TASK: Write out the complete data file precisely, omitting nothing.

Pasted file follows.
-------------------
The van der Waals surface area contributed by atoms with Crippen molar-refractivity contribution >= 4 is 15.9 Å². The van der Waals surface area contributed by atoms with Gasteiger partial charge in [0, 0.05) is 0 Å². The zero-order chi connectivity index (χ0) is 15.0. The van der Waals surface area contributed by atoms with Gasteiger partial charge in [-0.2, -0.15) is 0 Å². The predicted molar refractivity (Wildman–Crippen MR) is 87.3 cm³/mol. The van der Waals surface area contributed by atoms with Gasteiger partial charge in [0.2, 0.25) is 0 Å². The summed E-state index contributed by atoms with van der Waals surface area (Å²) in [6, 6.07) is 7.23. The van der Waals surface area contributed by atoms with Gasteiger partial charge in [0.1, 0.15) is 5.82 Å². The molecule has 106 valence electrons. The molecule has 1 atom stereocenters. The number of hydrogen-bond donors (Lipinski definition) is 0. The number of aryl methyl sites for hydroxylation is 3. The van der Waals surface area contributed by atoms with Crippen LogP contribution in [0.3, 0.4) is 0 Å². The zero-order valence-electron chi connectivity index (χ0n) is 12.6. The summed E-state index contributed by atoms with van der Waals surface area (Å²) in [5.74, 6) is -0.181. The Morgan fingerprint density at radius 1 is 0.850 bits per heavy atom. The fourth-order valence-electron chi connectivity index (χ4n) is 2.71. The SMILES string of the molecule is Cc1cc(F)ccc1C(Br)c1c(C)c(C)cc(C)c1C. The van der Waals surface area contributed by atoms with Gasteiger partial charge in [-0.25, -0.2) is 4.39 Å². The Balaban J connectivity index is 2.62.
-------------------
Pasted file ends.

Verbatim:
The van der Waals surface area contributed by atoms with Crippen molar-refractivity contribution >= 4 is 15.9 Å². The van der Waals surface area contributed by atoms with Gasteiger partial charge in [0, 0.05) is 0 Å². The zero-order chi connectivity index (χ0) is 15.0. The van der Waals surface area contributed by atoms with Gasteiger partial charge in [-0.2, -0.15) is 0 Å². The predicted molar refractivity (Wildman–Crippen MR) is 87.3 cm³/mol. The van der Waals surface area contributed by atoms with Gasteiger partial charge in [0.2, 0.25) is 0 Å². The summed E-state index contributed by atoms with van der Waals surface area (Å²) in [6, 6.07) is 7.23. The van der Waals surface area contributed by atoms with Gasteiger partial charge in [0.1, 0.15) is 5.82 Å². The molecule has 106 valence electrons. The molecule has 1 atom stereocenters. The number of hydrogen-bond donors (Lipinski definition) is 0. The number of aryl methyl sites for hydroxylation is 3. The van der Waals surface area contributed by atoms with Crippen LogP contribution in [0.3, 0.4) is 0 Å². The zero-order valence-electron chi connectivity index (χ0n) is 12.6. The summed E-state index contributed by atoms with van der Waals surface area (Å²) in [5.74, 6) is -0.181. The Morgan fingerprint density at radius 1 is 0.850 bits per heavy atom. The fourth-order valence-electron chi connectivity index (χ4n) is 2.71. The SMILES string of the molecule is Cc1cc(F)ccc1C(Br)c1c(C)c(C)cc(C)c1C. The van der Waals surface area contributed by atoms with Gasteiger partial charge in [-0.25, -0.2) is 4.39 Å². The Balaban J connectivity index is 2.62.